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Fraser
2013-Feb-06, 05:50 PM
Artist’s impression of a rocky planet orbiting a red dwarf. Credit:*David A. Aguilar (CfA) We may literally be surrounded by potentially habitable exoplanets, according to new research by a team from the*Harvard-Smithsonian Center for Astrophysics. Using data gathered by NASA’s exoplanet-hunting Kepler spacecraft, the CfA researchers discovered that many red dwarf stars harbor planets, and [...]

More... (http://www.universetoday.com/99784/earthlike-exoplanets-are-all-around-us/)

galacsi
2013-Feb-06, 07:16 PM
Artistís impression of a rocky planet orbiting a red dwarf. Credit: David A. Aguilar (CfA) We may literally be surrounded by potentially habitable exoplanets, according to new research by a team from the Harvard-Smithsonian Center for Astrophysics. Using data gathered by NASAís exoplanet-hunting Kepler spacecraft, the CfA researchers discovered that many red dwarf stars harbor planets, and [...]

More... (http://www.universetoday.com/99784/earthlike-exoplanets-are-all-around-us/)

I don't know if in their definition of habitable zone they take into count the fact that probably these planet will be tidally locked. But I am nitpicking , it is great news ! And as these planet may be very near, we will have rather soon some atmosphere analysis. So may be , some other great news in the near future.

redshifter
2013-Feb-06, 08:28 PM
I think by 'habitable zone' they just mean the exoplanet is at a distance from the parent star such that temps on the planet are conducive to the existance of liquid water on the surface. I don't think it makes any assumptions that water is on the given planet or that it's not tidally locked, etc; just that based on its distance, liquid water could exist on its surface. Or in the case of a gas giant within the star's habitable zone, liquid water could potentially exist on exomoon(s) of the exo gas giant.

galacsi
2013-Feb-06, 09:58 PM
I think by 'habitable zone' they just mean the exoplanet is at a distance from the parent star such that temps on the planet are conducive to the existance of liquid water on the surface. I don't think it makes any assumptions that water is on the given planet or that it's not tidally locked, etc; just that based on its distance, liquid water could exist on its surface. Or in the case of a gas giant within the star's habitable zone, liquid water could potentially exist on exomoon(s) of the exo gas giant.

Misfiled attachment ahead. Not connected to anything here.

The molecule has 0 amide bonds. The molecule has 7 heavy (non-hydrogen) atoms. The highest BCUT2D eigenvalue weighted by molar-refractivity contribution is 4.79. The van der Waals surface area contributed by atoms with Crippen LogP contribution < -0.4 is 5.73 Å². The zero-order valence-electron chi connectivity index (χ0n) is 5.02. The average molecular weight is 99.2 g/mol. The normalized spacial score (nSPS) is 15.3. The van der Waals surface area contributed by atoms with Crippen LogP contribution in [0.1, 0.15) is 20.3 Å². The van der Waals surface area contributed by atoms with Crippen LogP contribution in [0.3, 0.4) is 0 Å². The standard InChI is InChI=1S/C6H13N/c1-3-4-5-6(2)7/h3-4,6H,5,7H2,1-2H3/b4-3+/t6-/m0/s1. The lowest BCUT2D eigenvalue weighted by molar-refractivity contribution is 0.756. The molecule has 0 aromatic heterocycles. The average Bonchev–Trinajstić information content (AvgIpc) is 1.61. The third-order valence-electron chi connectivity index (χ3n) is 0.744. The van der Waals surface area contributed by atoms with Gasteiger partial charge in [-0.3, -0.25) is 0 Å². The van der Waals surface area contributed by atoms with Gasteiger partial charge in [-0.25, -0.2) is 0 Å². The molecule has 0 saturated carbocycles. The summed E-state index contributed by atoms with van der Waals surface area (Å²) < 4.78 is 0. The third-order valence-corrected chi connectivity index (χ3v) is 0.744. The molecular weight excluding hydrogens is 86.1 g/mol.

Yes , of course, but if a planet is tidally locked , only one hemisphere is bathed in the light of its sun , the other is in a perpetual night. Consequence : the lighted hemisphere receive a double amount of light.And the planet can be farther away from the sun and still have an habitable zone.

neilzero
2013-Feb-08, 03:03 AM
Very advanced beings can live almost anywhere. Does 2 times the size of Earth mean diameter 16,000 miles or 2 times the volume = diameter about 10,000 miles? Some less likely meanings are twice the cross sectional area or twice the mass. One g surface gravity is possible if twice the volume is low density, such as mostly lithium, beryllium, carbon, sodium and boron.
If the planet atmosphere has very little green house gas, and is tide locked, it can be as close as one million kilometers from the dimmist red dwarf stars = 400 c at the hottest part and colder than zero c at the coldest unlighted part = warm in the twilight zone, but very dry as water vapor is a powerful green house gas. Even with the Sun just above the horizon it is too hot for photosynthesis unless the plants can be cooled artificially. Worse the mostly red light is not very good for photosynthesis nor for human color perception. To be liveable, a bit farther away with lots of water vapor = steam in the hottest part of the lighted side. The atmosphere needs to be as dense as Earth, or more, to protect the biosphere from the powerful solar flares and CME = coronal mass ejection which most red dwarfs produce. A huge super conducting ring may be practical if the planet does not produce a strong magnetic field. Surface gravity less than one g may mean loss of atmosphere even with a strong magnetic field due to the intense solar flares and CME. Apparently the planet needs to be about as far from the star as Mercury for the brightest red dwarf stars that may not be tide locked, but possibly have low rotation rates like Mercury and Venus. Neil